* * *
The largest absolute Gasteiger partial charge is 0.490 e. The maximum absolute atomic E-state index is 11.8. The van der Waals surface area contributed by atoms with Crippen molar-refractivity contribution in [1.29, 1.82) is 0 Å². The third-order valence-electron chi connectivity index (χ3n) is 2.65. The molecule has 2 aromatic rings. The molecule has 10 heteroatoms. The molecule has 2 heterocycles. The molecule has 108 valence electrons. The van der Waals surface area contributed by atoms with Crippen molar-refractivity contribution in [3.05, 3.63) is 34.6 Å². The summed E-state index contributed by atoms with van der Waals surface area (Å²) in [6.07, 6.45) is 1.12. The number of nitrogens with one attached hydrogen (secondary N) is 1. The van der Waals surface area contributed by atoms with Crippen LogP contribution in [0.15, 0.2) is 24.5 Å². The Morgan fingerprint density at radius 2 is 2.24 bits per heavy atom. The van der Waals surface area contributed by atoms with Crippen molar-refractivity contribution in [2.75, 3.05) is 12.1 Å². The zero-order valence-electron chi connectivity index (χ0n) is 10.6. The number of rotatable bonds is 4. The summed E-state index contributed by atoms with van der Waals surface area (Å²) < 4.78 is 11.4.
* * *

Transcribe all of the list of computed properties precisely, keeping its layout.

The largest absolute Gasteiger partial charge is 0.490 e. The maximum absolute atomic E-state index is 11.8. The van der Waals surface area contributed by atoms with Crippen molar-refractivity contribution in [1.29, 1.82) is 0 Å². The third-order valence-electron chi connectivity index (χ3n) is 2.65. The molecule has 2 aromatic rings. The molecule has 10 heteroatoms. The molecule has 2 heterocycles. The molecule has 108 valence electrons. The van der Waals surface area contributed by atoms with Crippen molar-refractivity contribution in [3.05, 3.63) is 34.6 Å². The summed E-state index contributed by atoms with van der Waals surface area (Å²) in [6.07, 6.45) is 1.12. The number of nitrogens with one attached hydrogen (secondary N) is 1. The van der Waals surface area contributed by atoms with Crippen LogP contribution in [0.15, 0.2) is 24.5 Å². The Morgan fingerprint density at radius 2 is 2.24 bits per heavy atom. The van der Waals surface area contributed by atoms with Crippen molar-refractivity contribution in [2.75, 3.05) is 12.1 Å². The zero-order valence-electron chi connectivity index (χ0n) is 10.6. The number of rotatable bonds is 4. The summed E-state index contributed by atoms with van der Waals surface area (Å²) < 4.78 is 11.4.